FIG. 4 is a graphical representation of the ratio between the energy w1 supplied to a particular print head when only that print head is energized, and the energy wn supplied to that same print head when n print heads are energized, for varying line impedances R. For the example described hereinabove, wherein R=0.2Ω and n=64, this ratio is seen to be approximately 1.15. FIG. 4 illustrates that, as the line impedance increases and/or as the number n of concurrently energized print heads increases, the ratio w1 /wn also increases. Since the curves of FIG. 4 are substantially linear from n=0-64, the embodiment shown in FIG. 2 to varying the duration of energization of the timing pulses is a very good approximation of obtaining uniform indicia in response to a particular data signal, regardless of the number of print heads which are energized concurrently.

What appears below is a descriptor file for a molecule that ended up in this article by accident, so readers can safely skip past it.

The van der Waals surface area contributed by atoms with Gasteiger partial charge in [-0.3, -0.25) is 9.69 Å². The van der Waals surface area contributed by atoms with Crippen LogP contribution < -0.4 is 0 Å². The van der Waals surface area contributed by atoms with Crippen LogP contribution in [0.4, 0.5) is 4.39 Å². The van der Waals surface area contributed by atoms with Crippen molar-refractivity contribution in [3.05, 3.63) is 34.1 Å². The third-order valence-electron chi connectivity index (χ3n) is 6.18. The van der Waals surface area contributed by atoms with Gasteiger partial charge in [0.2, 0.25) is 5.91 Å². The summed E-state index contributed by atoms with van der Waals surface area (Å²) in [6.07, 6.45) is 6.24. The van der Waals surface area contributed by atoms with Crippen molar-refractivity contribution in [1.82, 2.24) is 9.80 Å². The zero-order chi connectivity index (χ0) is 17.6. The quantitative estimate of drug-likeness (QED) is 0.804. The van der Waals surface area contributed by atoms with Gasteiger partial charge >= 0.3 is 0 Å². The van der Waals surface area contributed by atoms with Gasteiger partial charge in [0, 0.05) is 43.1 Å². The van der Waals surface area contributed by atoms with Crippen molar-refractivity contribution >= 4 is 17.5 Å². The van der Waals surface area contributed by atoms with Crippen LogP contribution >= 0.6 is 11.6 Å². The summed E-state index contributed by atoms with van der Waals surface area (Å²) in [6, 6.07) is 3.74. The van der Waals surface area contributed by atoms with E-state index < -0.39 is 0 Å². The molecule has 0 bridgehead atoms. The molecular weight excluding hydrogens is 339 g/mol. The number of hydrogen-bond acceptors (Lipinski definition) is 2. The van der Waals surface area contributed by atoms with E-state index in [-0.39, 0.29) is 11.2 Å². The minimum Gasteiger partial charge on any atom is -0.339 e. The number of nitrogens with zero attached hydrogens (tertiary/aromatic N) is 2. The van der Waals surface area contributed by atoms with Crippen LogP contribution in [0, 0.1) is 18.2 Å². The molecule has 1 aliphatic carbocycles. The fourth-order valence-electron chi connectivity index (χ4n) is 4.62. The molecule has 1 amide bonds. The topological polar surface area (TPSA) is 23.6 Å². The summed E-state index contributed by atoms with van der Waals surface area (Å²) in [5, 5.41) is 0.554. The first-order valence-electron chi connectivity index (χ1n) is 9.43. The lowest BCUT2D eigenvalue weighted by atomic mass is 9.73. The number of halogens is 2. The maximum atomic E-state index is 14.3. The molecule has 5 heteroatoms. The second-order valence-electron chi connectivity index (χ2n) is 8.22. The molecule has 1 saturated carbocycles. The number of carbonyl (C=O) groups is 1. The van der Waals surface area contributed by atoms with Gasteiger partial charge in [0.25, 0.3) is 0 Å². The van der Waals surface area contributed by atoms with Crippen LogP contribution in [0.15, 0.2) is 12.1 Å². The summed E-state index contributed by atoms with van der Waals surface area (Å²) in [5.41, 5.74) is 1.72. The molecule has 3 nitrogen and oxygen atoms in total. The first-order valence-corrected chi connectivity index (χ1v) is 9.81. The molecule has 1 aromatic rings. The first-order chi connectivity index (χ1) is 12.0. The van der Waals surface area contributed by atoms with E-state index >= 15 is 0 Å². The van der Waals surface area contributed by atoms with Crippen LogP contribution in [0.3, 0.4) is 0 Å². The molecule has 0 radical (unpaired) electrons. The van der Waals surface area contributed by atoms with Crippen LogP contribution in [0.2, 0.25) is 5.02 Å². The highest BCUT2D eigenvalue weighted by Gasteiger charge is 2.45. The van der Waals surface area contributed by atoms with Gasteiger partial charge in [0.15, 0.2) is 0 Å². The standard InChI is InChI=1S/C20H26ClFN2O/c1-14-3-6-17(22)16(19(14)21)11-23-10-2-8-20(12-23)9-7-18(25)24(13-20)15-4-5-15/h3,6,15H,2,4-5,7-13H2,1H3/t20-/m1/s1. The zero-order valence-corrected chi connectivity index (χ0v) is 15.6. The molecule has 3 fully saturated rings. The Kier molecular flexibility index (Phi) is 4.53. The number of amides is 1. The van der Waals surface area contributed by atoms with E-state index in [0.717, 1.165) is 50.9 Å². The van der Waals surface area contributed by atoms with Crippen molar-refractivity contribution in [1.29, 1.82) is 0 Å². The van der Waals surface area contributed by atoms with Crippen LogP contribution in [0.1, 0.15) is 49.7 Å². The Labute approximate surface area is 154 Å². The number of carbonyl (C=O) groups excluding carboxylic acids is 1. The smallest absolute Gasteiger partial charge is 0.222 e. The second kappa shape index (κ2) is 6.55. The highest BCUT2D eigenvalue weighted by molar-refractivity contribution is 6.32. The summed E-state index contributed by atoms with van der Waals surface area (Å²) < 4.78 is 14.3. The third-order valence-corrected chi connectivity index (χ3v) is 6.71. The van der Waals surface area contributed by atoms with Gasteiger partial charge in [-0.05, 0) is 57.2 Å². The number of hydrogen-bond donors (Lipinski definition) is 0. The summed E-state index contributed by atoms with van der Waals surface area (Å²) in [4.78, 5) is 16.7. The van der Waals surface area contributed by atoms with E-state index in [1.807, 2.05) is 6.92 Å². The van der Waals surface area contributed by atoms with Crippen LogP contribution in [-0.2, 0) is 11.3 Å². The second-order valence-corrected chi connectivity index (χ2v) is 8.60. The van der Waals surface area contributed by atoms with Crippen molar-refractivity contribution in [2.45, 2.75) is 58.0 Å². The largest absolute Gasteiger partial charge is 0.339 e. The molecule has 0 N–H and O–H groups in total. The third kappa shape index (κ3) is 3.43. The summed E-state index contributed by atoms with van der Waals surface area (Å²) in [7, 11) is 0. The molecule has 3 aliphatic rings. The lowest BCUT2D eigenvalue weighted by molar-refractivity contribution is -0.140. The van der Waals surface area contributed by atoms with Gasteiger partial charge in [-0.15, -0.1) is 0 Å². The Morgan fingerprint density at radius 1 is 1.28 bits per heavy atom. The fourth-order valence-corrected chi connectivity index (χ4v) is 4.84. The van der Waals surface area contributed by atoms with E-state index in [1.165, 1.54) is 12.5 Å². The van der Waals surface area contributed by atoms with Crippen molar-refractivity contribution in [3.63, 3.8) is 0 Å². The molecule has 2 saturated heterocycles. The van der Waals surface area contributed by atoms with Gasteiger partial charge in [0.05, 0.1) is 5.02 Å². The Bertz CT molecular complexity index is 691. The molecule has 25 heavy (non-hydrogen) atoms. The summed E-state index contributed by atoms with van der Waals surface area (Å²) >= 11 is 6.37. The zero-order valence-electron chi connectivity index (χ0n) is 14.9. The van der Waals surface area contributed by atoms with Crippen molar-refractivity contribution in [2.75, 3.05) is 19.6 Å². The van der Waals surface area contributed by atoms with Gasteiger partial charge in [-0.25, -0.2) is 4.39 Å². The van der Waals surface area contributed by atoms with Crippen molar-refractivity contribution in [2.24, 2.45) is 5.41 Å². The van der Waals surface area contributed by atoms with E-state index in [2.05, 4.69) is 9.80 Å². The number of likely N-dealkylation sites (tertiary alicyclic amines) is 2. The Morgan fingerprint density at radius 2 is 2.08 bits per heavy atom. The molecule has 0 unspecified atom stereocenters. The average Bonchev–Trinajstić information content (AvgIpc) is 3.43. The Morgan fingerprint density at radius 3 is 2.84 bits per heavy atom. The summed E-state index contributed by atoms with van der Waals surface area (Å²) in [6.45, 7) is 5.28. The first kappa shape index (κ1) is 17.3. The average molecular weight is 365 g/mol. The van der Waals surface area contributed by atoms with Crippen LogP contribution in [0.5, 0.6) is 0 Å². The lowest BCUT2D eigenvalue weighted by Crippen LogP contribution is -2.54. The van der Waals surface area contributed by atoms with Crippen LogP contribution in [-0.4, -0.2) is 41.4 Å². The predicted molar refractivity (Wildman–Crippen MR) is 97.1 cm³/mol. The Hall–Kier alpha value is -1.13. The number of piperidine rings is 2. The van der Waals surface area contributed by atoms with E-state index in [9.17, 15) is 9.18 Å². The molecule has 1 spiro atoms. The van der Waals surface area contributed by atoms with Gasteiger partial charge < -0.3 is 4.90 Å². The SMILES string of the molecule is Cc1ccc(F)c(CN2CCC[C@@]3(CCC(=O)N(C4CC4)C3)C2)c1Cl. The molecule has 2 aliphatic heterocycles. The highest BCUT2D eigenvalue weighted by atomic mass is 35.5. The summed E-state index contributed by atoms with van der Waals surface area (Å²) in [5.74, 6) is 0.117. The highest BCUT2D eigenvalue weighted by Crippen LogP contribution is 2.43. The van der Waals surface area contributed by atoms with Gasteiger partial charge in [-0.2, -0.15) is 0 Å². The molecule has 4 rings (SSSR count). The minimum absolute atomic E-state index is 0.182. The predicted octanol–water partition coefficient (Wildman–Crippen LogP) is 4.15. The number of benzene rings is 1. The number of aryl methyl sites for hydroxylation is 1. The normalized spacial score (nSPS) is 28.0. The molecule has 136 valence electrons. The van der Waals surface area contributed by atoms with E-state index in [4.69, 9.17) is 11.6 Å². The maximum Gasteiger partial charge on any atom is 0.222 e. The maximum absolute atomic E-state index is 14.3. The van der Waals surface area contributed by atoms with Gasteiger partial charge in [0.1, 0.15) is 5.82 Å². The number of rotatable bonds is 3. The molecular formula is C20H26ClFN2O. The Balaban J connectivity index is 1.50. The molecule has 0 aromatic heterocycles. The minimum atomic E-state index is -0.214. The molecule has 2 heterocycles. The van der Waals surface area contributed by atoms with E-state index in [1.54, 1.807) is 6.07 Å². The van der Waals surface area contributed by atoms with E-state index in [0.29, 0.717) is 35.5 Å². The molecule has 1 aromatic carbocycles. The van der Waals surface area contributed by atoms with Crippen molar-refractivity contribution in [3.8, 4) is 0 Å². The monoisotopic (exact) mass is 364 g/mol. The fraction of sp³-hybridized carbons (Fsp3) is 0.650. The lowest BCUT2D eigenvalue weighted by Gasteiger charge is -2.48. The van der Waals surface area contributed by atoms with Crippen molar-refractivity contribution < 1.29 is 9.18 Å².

Another embodiment of the present invention is illustrated in FIG. 5. In order to simplify this drawing, print heads H, diodes D, block-selecting transistors Qa and print head energizing transistors Qb are omitted. The circuitry shown in FIG. 5 is substantially similar to that shown in FIG. 2, except that in the presently described embodiment, the circuit for controlling the duration of energization now is comprised of an oscillator 27, a frequency multiplier 28 and a counter 29. Oscillator 27 may be comprised of a crystal oscillator for generating pulses of a stable repetition rate. These pulses are supplied to frequency multiplier 28. Counter 23, which is similar to counter 23 shown in FIG. 2, also is coupled to multiplier 28 and serves to establish a multiplying factor as a function of the count attained thereby. This multiplying factor is inversely related to the count such that, if the count of counter 23 is higher, the multiplying factor is correspondingly lower. The output of multiplier 28, which is a frequency-multiplied pulse signal, is supplied to counter 29 which generates an output timing pulse upon reaching a predetermined count.